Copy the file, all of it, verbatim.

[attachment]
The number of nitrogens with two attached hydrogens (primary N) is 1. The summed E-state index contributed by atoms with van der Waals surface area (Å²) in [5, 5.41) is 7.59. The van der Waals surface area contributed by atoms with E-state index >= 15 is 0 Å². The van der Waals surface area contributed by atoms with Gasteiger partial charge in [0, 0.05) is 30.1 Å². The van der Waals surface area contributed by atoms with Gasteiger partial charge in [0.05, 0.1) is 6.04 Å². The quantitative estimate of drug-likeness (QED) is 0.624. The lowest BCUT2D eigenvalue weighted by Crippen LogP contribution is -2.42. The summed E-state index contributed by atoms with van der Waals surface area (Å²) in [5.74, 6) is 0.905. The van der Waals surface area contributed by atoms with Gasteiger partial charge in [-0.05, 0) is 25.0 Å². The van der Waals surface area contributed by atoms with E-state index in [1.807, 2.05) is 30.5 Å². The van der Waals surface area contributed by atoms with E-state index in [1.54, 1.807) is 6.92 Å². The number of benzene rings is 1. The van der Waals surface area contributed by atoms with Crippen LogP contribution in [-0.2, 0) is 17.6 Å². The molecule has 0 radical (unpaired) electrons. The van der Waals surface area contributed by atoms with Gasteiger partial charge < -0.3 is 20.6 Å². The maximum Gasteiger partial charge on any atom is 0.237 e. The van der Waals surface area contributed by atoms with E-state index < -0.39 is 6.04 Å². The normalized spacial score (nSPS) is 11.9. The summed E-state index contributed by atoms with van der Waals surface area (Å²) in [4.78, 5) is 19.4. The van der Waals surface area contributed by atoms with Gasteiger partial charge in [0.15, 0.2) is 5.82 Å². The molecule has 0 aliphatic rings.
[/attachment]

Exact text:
The number of nitrogens with two attached hydrogens (primary N) is 1. The summed E-state index contributed by atoms with van der Waals surface area (Å²) in [5, 5.41) is 7.59. The van der Waals surface area contributed by atoms with E-state index >= 15 is 0 Å². The van der Waals surface area contributed by atoms with Gasteiger partial charge in [0, 0.05) is 30.1 Å². The van der Waals surface area contributed by atoms with Gasteiger partial charge in [0.05, 0.1) is 6.04 Å². The quantitative estimate of drug-likeness (QED) is 0.624. The lowest BCUT2D eigenvalue weighted by Crippen LogP contribution is -2.42. The summed E-state index contributed by atoms with van der Waals surface area (Å²) in [5.74, 6) is 0.905. The van der Waals surface area contributed by atoms with Gasteiger partial charge in [-0.05, 0) is 25.0 Å². The van der Waals surface area contributed by atoms with E-state index in [1.807, 2.05) is 30.5 Å². The van der Waals surface area contributed by atoms with E-state index in [1.54, 1.807) is 6.92 Å². The number of benzene rings is 1. The van der Waals surface area contributed by atoms with Crippen LogP contribution in [-0.2, 0) is 17.6 Å². The molecule has 0 radical (unpaired) electrons. The van der Waals surface area contributed by atoms with Gasteiger partial charge < -0.3 is 20.6 Å². The maximum Gasteiger partial charge on any atom is 0.237 e. The van der Waals surface area contributed by atoms with E-state index < -0.39 is 6.04 Å². The normalized spacial score (nSPS) is 11.9. The summed E-state index contributed by atoms with van der Waals surface area (Å²) in [4.78, 5) is 19.4. The van der Waals surface area contributed by atoms with Gasteiger partial charge in [0.15, 0.2) is 5.82 Å². The molecule has 0 aliphatic rings.